Neurotrophins in the Lung

Project: Research project

Project Details


Airway hyperreactivity (AHR) and remodeling in asthma involve increased airway smooth muscle (ASM) contractility, mass, and extracellular matrix (ECM) driven by inflammation. ASM actively secretes growth factors that modulate airway structure/function via autocrine/paracrine influences. In previous cycles, we identified brain-derived neurotrophic factor (BDNF) as an ASM-derived factor with autocrine enhancement of ASM contractility, proliferation and fibrosis. Within this purview, we discovered glial-derived neurotrophic factor (GDNF) and a related member neurturin (NRTN) as novel growth factors in the airway that promote inflammation effects. GDNF and NRTN have protective roles in the nervous system but there is minimal to no information on GDNF or NRTN in airway biology or asthma, particularly for ASM. Preliminary studies show that A) Human ASM expresses and secretes GDNF and NRTN in response to agonist, with increased release by TNF? or TGF? and in asthmatic ASM; B) GDNF and NRTN receptors Ret, GFR?1 and GFR?2 are present in ASM with increased expression in inflammation/asthma; C) Exogenous GDNF and NRTN have pleiotropic effects on ASM, enhancing [Ca2+]cyt and contractility, promoting ECM formation, and intriguingly ER stress, mitochondrial fission, mitochondrial Ca2+ and respiration; D) GDNF and NRTN can interact via GFR?1. In vivo studies in mixed allergen (MA) mouse models of asthma show 1) GDNF enhances airway reactivity; 2) Ret inhibition or chelation of GDNF blunt MA effects on AHR and remodeling. Based on these data, we propose an overall hypothesis that ASM expression and autocrine signaling by GDNF ligand family contributes to AHR and remodeling in asthma. We will test this concept via four Aims, focusing particularly on the novel role of ASM-derived GDNF and NRTN. Our Aims are: Aim 1: To examine mechanisms of upstream regulation of GDNF vs. NRTN in human ASM; Aim 2: To examine mechanisms by which GDNF vs. NRTN enhance Ca2+/contractility in human ASM in the context of inflammation and asthma; Aim 3: To examine mechanisms by which GDNF vs. NRTN enhance remodeling in human ASM in the context of inflammation and asthma; Aim 4: To examine in vivo importance of GDNF vs. NRTN in the context of AHR and remodeling using a mixed allergen mouse model of asthma. Aims 1-3 utilize human epithelium-denuded ASM tissues and isolated ASM cells from mild or moderate asthmatics vs. non-asthmatics to examine signaling mechanisms by which inflammatory mediators enhance GDNF/NRTN production (Aim 1), the receptor and intracellular pathways by which these ligands influence contractility (Aim 2) vs. ER stress, mitochondrial structure/function and proliferation/ECM (Aim 3). Aim 4 applies the MA model to mice where GDNF vs. NRTN is enhanced or inhibited, particularly in smooth muscle and explores changes in airway structure, ECM composition, and mechanics. Clinical significance lies in establishing the role of ASM-derived growth factors such as GDNF or NRTN that influence multiple aspects of asthma pathophysiology and are appealing therapeutic targets.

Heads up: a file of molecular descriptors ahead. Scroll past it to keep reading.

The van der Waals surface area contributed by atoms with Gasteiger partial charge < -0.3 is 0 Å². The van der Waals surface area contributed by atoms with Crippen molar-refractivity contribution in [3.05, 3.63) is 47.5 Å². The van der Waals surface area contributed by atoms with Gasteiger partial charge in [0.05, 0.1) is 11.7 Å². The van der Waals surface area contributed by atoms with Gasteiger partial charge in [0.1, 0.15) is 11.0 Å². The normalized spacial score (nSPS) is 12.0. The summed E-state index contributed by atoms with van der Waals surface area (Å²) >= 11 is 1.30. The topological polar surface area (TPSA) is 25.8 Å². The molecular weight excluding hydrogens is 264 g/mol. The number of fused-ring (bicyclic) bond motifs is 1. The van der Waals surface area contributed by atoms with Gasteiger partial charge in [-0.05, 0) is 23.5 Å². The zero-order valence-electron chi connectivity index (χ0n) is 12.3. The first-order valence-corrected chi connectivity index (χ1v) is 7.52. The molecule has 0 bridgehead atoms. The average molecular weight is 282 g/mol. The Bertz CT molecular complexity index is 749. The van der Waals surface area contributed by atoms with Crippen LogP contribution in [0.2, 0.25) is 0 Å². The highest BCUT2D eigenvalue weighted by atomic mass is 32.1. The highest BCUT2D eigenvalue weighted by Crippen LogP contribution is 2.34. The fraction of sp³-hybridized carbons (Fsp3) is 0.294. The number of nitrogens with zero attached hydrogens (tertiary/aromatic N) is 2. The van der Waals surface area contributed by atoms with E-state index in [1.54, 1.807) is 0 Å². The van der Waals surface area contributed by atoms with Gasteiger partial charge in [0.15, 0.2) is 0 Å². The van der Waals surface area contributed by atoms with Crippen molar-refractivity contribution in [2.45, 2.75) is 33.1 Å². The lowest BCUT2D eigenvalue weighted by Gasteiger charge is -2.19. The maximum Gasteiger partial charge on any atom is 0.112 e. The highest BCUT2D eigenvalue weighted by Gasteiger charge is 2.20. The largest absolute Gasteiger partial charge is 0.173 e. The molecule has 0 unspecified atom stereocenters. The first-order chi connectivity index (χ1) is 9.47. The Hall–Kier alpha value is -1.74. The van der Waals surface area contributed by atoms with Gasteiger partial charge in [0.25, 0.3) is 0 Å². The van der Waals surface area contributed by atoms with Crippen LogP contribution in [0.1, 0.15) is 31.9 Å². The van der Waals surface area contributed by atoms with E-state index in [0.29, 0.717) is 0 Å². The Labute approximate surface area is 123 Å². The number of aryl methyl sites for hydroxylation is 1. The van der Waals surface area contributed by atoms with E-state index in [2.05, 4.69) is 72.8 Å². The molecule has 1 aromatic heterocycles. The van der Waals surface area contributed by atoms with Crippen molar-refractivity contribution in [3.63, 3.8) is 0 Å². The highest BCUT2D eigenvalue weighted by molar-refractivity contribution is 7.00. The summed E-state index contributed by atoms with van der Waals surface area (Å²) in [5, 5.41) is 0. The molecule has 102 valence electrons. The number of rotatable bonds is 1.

StatusNot started


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